Though we can’t help but wonder if the musical episode ultimately came to be thanks to some pressure from a particular producer in the next entry …

Oh, You Didn’t Know SHE Was A Producer?

Flickr/WB

Did you know that one of Buffy’s longest-running producers was none other than country superstar Dolly Parton?

Don’t go checking the credits on your DVDs just yet — she’s never listed by name, but her partnership with manager Sandy Gallin makes her an Executive Producer of the show under their company Sandollar Entertainment.

That might be how they managed to afford one ridiculously expensive special effect up next.

They Actually Had A Huge SFX Budget. Problem Is …


Rolling Stone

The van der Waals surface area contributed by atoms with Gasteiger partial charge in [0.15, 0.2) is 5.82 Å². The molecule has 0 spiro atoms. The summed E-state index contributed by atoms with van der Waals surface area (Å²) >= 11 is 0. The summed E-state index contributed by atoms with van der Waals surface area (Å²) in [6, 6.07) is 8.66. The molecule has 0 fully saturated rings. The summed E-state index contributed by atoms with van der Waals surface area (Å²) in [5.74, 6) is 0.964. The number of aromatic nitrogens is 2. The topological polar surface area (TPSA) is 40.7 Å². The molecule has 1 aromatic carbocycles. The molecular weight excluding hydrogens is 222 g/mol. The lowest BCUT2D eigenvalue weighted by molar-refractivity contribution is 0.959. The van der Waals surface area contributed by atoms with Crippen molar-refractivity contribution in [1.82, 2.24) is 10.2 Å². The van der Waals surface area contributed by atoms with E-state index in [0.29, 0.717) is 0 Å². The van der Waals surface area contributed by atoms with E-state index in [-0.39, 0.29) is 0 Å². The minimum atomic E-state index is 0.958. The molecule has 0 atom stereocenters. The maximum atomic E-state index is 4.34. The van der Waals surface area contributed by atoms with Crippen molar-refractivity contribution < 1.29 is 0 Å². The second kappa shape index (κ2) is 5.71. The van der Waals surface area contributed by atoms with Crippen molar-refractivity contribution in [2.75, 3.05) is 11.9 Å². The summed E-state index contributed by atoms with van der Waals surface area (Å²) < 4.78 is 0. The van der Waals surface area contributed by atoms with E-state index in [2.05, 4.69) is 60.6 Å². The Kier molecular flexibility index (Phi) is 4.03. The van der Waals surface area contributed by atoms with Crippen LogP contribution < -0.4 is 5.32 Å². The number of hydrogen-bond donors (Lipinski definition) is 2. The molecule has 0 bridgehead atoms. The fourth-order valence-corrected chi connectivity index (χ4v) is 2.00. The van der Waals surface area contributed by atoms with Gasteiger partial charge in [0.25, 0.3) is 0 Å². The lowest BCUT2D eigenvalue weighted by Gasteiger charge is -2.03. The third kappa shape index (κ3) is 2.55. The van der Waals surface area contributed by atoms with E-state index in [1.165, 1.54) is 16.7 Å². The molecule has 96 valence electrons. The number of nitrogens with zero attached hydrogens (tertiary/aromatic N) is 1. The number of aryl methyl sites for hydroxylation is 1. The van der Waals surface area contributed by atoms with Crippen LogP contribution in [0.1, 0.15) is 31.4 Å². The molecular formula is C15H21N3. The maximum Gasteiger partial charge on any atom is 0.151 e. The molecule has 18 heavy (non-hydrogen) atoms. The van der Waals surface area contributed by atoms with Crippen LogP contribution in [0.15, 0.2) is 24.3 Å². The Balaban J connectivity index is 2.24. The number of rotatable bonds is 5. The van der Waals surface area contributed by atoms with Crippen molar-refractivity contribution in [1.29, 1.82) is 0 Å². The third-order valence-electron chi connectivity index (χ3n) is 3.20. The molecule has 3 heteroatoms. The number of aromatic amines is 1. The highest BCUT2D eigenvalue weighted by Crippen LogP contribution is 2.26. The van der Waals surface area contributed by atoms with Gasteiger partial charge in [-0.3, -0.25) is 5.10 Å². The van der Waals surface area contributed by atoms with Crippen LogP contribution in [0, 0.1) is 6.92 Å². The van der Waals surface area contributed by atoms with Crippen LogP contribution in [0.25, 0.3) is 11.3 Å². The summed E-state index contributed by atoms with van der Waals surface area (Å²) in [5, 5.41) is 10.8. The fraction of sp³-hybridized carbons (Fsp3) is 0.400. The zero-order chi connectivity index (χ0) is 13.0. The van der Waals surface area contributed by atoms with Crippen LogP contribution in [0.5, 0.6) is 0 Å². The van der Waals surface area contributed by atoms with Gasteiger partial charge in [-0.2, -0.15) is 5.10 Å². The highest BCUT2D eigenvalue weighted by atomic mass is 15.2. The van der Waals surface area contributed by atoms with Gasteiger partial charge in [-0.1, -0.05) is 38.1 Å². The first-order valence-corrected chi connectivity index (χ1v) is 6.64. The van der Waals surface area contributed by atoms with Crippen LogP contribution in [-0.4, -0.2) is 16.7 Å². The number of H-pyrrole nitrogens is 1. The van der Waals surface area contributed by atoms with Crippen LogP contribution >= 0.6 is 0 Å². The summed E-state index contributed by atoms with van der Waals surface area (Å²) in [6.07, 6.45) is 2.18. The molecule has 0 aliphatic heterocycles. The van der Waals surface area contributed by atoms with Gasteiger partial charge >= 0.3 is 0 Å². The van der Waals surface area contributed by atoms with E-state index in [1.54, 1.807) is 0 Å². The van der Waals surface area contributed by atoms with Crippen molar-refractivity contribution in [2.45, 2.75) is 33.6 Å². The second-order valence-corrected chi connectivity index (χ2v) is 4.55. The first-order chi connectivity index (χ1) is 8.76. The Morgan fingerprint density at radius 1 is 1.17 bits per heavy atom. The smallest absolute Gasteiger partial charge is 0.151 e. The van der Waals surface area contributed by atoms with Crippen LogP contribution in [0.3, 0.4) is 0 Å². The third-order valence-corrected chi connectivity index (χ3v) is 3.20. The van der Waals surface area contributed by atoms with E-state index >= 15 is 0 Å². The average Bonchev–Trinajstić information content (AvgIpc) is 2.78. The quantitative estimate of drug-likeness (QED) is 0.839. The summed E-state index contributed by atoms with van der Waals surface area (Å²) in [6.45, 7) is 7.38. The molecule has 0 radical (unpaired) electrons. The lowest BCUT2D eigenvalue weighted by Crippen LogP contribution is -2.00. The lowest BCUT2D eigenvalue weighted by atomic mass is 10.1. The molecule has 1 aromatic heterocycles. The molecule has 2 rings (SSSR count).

While the vampire “dusting” effects definitely improved over the course of the show, 90s TV computer animation just doesn’t really hold up all that well. Sorry, Joss.

Not to rub salt in the wound or anything, but every time you saw a vampire get dusted on the show, it cost production $5,000.

There are a few episodes where an off-screen dusting occurs, so probably reasonable to assume those scenes were shot toward the end of the season when their SFX coffers were running low.

Wait, Who’s Older?


Fotor

Listen, we’re grown ups. We know that most people who play teenagers in movies and on TV are really probably closer to 30 than 20. Even still, what exactly kept actress Robia LaMorte from landing the part of Cordelia Chase instead of Charisma Carpenter?